Quick Update-Kirkus Review of Life of Rileigh
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Quick Update-Kirkus Review of Life of Rileigh

Quick Update-Kirkus Review of Life of Rileigh.

I have been anxiously been awaiting the professional review from Kirkus of my young adult novel Life or Rileigh. The past few weeks have not allowed for any updates so I am posting this quick one just to share something fun. You can see the whole review by clicking on the link below. I am pleased with the results. The book was on my mind now for a number of years but I finally completed the story the way I had wanted and published at the beginning of the year. Now it is available in eBook, paperback and even hardback. Whichever is your reading preference. Take a few minutes and read through the review and even Like, Share, and Comment!


The Review

A coming-of-age novel focuses on a girl born in 1954 who spends her childhood and teenage years in and out of a small-town orphanage.

Rileigh Ophelia Horton, the charming narrator of this disturbing tale, is 6 years old when her unwed mother, Ophelia, suffers from an economic and emotional downward spiral. Ophelia places her daughter in The Margaret Lloyd Stansel’s Children’s Asylum of Abbottville, Georgia. Rileigh soon discovers that most of the kids in the orphanage, who supposedly have no one to care for them, do in fact have one or two living parents or at least an extended family. Despite the condemnation of society and her family, Ophelia had tried to raise the little girl on her own for six years.

Sadly, Ophelia’s dependency on alcohol and her proclivity for poor choices in male companions finally took their toll. It is a terrifying first night for Rileigh, who thought her mamma was just taking her on a road trip. But she quickly bonds with four other 6-year-olds— Kirbie Jo Givens, Marla Norris, Loretta Thomas, and Marydale Brown. The five kids form a tight friendship, a sisterhood that lasts well after they have all aged out of the system. The novel is a collection of poignant, sometimes heartbreaking episodes that recall the hopes, bitter disappointments, and triumphs of the next 12 years of Rileigh’s life.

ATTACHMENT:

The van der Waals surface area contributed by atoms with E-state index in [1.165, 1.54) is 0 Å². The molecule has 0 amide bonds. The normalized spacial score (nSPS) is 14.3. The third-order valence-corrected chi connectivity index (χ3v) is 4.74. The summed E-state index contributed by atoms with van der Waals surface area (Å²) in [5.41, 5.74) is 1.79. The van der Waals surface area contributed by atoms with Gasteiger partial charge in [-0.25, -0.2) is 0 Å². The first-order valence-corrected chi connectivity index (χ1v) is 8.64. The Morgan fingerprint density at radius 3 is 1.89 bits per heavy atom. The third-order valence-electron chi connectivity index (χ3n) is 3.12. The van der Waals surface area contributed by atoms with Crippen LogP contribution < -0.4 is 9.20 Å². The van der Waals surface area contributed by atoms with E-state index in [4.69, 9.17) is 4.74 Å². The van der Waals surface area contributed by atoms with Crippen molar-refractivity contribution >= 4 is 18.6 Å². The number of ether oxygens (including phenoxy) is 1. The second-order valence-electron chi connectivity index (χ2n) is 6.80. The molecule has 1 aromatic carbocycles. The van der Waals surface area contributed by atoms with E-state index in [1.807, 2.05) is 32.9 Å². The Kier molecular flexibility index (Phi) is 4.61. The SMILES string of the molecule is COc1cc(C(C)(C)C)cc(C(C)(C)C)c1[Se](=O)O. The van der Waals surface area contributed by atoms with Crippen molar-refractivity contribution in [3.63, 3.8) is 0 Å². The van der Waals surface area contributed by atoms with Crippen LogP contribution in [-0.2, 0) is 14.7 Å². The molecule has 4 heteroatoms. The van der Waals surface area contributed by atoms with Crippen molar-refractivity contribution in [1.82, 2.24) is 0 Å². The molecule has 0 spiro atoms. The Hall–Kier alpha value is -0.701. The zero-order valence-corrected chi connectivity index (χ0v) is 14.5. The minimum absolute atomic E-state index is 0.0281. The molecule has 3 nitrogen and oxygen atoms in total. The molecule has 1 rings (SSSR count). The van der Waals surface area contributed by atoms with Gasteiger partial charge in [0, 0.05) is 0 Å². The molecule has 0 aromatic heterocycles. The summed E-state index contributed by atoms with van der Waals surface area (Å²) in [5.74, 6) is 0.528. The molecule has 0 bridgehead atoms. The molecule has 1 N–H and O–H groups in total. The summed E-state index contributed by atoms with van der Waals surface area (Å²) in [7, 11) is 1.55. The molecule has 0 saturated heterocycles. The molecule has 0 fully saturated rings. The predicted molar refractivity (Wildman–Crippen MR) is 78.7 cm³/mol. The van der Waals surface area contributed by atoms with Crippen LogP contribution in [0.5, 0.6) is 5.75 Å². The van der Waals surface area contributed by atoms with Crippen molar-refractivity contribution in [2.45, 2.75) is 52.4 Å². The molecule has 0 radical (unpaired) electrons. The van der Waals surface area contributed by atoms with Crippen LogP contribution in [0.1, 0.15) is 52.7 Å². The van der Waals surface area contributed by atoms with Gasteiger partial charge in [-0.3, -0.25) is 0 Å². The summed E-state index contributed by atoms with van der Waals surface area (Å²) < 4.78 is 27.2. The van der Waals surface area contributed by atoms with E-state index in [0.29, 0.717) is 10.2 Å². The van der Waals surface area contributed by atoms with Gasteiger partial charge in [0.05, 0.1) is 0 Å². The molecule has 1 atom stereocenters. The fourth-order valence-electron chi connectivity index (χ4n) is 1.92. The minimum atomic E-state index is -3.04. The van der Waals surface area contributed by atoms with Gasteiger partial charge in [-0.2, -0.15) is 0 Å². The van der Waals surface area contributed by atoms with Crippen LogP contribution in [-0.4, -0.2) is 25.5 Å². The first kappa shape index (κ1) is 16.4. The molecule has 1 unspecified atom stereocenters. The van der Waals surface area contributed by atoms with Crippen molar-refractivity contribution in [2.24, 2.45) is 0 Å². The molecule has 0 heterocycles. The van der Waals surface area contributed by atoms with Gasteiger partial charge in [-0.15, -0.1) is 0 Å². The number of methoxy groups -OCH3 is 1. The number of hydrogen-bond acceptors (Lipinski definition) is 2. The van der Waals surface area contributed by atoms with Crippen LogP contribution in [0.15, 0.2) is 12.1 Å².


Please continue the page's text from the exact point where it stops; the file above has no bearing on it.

Her mother’s visits are painfully rare. Several times, Ophelia brings her back home—until things fall apart again and Rileigh must return to the institution that she calls her “other home.” It is a sad story that contains a surprising buoyancy in spirit. These girls remain resilient in the face of mistreatment, even abuse. Eadie peppers her prose with the vernacular of the time and place, and Rileigh is always ready with a sarcastic, amusing description. Referring to the children in her elementary school who did not come from the orphanage, she says: “We had no more chance to be their friends than a cat in hell with gasoline drawers on.” But the author’s overuse of Rileigh’s standard transitional term ‘anywho’ becomes irritating.

An engaging orphanage tale with enough optimism to counterbalance the narrative’s distressing core.

The First Book Trailer

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